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An Energy-Efficient Home Inspired By A Greenhouse

Polycarbonate panels usher in sunlight to naturally heat the two-story house in Japan.

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You won’t find any insulation in the walls of architects Yoshichika Takagi + Associates’s House in Japan. Instead, the two-story house keeps warm by taking its cue from greenhouses–large polycarbonate panels bring in sunlight and heat up the space.

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The architects set up the house so that a sunroom at the core takes in the most sunlight, warming the rest of the house from the center outward. A lovely exposed timber frame opens the place up (we covered a similar design here), and makes the interior of the house match the exterior.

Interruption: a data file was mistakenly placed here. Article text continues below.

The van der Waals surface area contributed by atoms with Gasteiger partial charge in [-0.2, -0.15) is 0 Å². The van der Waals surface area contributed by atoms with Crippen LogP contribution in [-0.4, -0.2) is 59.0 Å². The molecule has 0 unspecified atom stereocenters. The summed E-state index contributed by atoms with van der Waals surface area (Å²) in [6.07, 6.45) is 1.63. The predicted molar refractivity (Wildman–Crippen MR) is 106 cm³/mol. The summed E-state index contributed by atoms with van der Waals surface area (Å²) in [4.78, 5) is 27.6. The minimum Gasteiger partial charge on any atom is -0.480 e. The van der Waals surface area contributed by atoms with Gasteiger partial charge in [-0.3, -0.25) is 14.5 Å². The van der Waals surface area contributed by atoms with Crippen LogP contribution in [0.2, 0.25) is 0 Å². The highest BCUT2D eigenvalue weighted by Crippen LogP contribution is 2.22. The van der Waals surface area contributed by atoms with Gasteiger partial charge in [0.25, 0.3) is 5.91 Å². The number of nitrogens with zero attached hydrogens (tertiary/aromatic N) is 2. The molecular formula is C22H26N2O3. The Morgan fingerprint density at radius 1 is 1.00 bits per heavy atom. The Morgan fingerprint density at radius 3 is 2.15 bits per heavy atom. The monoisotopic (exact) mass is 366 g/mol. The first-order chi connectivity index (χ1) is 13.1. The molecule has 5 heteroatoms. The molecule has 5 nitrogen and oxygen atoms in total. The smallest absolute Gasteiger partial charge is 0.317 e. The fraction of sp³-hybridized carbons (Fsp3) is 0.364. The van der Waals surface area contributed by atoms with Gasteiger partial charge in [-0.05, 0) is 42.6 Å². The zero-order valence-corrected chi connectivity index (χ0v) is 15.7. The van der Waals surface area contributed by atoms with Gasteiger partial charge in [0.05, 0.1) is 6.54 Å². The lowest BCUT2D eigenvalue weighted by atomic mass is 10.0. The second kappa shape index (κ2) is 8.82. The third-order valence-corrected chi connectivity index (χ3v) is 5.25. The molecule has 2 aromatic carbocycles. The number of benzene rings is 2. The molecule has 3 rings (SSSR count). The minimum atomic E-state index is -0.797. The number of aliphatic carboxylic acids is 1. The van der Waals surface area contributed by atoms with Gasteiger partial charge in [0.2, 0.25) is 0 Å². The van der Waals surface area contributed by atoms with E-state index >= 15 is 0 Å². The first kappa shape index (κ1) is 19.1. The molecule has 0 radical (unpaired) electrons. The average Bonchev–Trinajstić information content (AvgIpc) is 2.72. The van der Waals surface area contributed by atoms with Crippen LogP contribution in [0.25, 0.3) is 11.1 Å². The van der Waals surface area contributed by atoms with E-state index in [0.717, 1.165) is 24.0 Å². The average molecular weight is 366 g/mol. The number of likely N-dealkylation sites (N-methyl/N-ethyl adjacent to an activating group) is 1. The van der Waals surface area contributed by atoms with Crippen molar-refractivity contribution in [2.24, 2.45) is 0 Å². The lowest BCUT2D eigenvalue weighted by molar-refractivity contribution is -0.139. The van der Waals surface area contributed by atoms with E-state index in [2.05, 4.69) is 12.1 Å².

Though no insulation makes way for a stripped-down, minimalist feel, we can imagine that it also gets pretty noisy with just wooden walls separating the rooms. Another potential problem? The temperature of the sunroom–anyone who has spent time in a greenhouse in the summer knows how quickly sun-soaked spaces can turn into saunas.

Still, it’s a clever idea for low-cost, low-energy living. For more information about the House in Shinkawa, head over to the Yoshichika Takagi + Associates site.

[via Designboom]

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About the author

Meg Miller is an associate editor at Co.Design covering art, technology, and design.

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